Write it down
Updated: Dec 10, 2020
By Fred A. Reed
You’re eighteen years old. Inside you life is seething, surging up like volcanic magma from the depths of the earth. Attractive girls are everywhere, mincing and giggling. Even though you certainly couldn’t be called good looking they find you amusing. But in this straight-laced society, you can’t touch them. Marriage, that’s the only way out.
Seriously though, what young woman would possibly be attracted to someone like you? Your only pleasures are the solitary kind. Plus, the environment around here—very conservative—isn’t conducive to long-term relationships except the kind that begin at the altar and end at the grave. What to do? Marketable skills? You’ve got talent, they say. A lot of good it’s doing me, you think sometimes.
Your father stands over you—metaphorically—with his ceaseless demands and expectations. “Come now, you can do better than this,” he tells you, waving your latest effort under your nose. Not once; constantly.
He’s always been like that. Him and his demands that you make something of yourself. Showed you around like a trained poodle when you were just a little boy. Dressed in a frock coat he paraded you before the Parisian aristocracy—may their heads wind up in baskets! Church dignitaries in Italy stared down at you diffidently; self-satisfied German burgomasters damned you with faint praise.
Sure, you know you’ve got some talent, some skills. Thank your father for that…grudgingly. Too much for the current job, turning out hymns and anthems and masses for the Archbishop in this dismal provincial town where you swelter in summer and freeze in winter and where the girls show a little too much breast and a little too much leg and there’s nothing you can do about it.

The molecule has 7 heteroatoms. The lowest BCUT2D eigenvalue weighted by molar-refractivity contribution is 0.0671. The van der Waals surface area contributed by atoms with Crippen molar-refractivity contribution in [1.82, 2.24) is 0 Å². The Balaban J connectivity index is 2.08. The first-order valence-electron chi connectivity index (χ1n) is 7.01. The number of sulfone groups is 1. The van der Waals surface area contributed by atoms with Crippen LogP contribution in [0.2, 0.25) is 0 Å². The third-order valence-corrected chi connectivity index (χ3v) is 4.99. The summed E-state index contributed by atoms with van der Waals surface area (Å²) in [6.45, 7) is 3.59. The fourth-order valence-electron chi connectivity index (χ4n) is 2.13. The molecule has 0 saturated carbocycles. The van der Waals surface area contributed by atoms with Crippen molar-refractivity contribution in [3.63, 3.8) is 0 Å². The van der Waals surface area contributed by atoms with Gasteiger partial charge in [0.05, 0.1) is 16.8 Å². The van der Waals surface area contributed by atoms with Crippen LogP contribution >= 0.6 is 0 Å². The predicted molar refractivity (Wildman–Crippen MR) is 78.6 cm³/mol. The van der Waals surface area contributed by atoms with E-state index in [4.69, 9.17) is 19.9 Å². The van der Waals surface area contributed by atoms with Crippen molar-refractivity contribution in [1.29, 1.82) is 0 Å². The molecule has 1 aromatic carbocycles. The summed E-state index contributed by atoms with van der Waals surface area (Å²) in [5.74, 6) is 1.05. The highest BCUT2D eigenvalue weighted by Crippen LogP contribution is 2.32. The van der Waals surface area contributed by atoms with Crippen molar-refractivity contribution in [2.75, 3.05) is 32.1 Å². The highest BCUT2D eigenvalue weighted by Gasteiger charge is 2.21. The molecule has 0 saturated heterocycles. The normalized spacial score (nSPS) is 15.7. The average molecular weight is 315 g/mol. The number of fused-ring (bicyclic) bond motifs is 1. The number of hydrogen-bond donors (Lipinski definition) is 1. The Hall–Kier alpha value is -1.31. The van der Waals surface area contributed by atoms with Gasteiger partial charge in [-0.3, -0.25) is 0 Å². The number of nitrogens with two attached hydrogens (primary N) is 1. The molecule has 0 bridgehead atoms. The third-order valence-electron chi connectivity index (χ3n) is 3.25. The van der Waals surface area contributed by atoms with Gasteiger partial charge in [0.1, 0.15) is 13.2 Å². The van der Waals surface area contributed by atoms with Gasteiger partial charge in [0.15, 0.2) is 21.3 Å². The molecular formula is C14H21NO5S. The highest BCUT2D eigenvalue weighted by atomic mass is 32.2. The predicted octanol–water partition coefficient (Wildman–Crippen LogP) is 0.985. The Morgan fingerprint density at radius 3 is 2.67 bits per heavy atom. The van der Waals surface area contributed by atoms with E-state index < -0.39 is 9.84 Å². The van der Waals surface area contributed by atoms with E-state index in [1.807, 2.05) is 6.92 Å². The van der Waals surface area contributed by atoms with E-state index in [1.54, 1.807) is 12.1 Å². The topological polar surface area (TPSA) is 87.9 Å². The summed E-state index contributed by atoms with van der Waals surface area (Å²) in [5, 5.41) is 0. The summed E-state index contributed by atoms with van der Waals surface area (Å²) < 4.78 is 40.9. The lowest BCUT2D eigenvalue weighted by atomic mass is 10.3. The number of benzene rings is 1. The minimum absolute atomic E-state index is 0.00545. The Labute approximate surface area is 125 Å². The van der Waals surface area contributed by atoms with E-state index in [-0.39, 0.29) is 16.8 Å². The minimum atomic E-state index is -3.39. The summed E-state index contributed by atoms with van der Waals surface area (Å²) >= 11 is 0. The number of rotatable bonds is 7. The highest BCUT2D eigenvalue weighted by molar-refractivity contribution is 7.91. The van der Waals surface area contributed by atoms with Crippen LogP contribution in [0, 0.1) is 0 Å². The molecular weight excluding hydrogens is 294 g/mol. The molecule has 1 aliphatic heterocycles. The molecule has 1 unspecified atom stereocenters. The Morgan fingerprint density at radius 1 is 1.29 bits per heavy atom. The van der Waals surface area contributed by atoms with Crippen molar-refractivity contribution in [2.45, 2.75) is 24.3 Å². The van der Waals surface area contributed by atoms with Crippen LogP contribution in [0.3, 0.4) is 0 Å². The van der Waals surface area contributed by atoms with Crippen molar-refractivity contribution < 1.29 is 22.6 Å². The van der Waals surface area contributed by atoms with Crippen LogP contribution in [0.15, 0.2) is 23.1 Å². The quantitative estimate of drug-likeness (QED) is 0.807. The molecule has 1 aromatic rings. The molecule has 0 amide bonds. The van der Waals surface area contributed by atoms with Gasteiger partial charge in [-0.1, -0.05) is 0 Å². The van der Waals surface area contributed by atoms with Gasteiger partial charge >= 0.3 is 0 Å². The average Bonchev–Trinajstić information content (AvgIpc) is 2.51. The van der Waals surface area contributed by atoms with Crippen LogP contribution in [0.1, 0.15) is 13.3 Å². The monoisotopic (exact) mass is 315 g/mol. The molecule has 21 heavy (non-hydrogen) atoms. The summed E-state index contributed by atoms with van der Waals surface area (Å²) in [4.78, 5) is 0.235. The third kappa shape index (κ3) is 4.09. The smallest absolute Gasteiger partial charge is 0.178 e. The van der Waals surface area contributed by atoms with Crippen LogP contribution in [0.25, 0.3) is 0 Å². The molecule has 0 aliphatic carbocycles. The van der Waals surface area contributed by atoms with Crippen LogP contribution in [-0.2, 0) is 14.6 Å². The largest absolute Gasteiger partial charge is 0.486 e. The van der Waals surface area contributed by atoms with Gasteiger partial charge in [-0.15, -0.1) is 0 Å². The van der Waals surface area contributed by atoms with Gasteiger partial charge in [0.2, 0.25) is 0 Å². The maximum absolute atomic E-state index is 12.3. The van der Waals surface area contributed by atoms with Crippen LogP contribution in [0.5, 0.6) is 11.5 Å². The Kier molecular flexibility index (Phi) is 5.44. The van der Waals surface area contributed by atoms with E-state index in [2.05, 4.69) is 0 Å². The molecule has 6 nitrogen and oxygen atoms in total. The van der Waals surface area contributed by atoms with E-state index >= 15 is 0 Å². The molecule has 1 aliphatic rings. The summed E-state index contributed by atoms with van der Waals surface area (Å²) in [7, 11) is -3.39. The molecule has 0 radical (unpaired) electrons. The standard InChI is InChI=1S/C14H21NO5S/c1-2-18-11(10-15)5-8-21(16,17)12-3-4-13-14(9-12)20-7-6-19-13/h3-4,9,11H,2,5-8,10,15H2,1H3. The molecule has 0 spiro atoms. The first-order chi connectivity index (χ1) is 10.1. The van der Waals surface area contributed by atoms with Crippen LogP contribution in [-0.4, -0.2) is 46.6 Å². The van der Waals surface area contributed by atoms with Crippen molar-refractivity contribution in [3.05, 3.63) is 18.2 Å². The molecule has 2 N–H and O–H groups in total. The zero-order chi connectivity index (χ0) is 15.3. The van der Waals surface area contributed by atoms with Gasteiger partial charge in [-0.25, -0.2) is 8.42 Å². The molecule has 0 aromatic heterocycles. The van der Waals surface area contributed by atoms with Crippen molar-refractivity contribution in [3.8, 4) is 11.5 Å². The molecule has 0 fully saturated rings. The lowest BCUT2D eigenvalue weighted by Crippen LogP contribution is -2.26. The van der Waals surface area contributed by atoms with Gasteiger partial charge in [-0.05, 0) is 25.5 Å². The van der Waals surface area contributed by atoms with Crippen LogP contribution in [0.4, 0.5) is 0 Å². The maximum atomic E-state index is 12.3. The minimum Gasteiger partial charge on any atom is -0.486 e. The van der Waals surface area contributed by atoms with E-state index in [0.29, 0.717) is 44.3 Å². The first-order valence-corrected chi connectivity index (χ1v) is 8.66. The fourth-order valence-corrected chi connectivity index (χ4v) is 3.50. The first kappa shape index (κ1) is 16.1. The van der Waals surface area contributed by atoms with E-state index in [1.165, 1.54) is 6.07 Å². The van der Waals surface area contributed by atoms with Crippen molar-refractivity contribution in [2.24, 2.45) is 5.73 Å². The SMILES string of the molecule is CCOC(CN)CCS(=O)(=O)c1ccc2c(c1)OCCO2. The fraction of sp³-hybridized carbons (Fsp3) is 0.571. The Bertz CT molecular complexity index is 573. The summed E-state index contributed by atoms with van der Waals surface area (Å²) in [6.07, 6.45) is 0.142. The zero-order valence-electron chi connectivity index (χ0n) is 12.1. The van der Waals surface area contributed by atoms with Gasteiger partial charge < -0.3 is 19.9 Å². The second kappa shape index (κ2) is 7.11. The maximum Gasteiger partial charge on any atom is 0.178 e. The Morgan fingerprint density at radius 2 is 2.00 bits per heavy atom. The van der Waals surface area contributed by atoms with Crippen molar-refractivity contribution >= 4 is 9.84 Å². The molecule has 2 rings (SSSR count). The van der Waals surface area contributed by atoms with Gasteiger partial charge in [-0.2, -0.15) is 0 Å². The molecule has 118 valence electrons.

You’re a creative artist, you say to yourself. By this time, you’ve mastered your trade, and you know it. So why are you still taking your meals in the kitchen, along with the lackeys and the serving staff?
There are some Italians in town, you’ve heard. Maybe they have something to tempt you. Let me read that, you say. Hmm. Not bad: funny, sad, affecting. Lots of emotional ups and downs: those you know plenty about. Maybe I can make something out of it, you say. So you set to work, jotting down a few ideas.
But not here. Winter has set in; your father wants you to travel, to a larger town a few days distant. It’s cold; the weather is atrocious. By the time you get there, you’re coughing, sneezing, shivering. But the notes are coming.
This may be it, you think. The break you’re looking for. Not back down the road, in your stodgy provincial hometown. Right here, in the big city: bright lights, carousing in the taverns—its Carnival, after all—elegant high-society ladies who peer at you over their fluttering fans. Well, if you can’t have them, you can let them know what you think of them.
The project looks better and better. Father agrees. Time is short, but that’s never been an obstacle before. Here are the elements you have to work with: a noble lady masquerading as a garden maid; jealous nobility swirling around her, posturing and prancing, prissy and pretentious. A few of the right touches—you know them all by now—and they pop off the page and into life. All the sopranos have to do is hit the high notes; the baritones, the lows.
Love is the subject; desire; jealousy. What would you know about these things, an eighteen year old lad from a dreary provincial town? But by now you’ve learned to make people feel those emotions. Make them laugh and cry at the same time.
So you write an opera. You’ve already made a few efforts. But this one is different. You can tell. The words are there; the music, your’s to invent.
La Finta Giardiniera it’s called: “The Pretend Garden Maid.”
January 12, 1775. Munich. The singers step forward to take their bows and the house erupts with shouting and jubilation. “Maestro, maestro!” they call out. That’s you.
Mozart’s the name, you say to yourself. Write it down.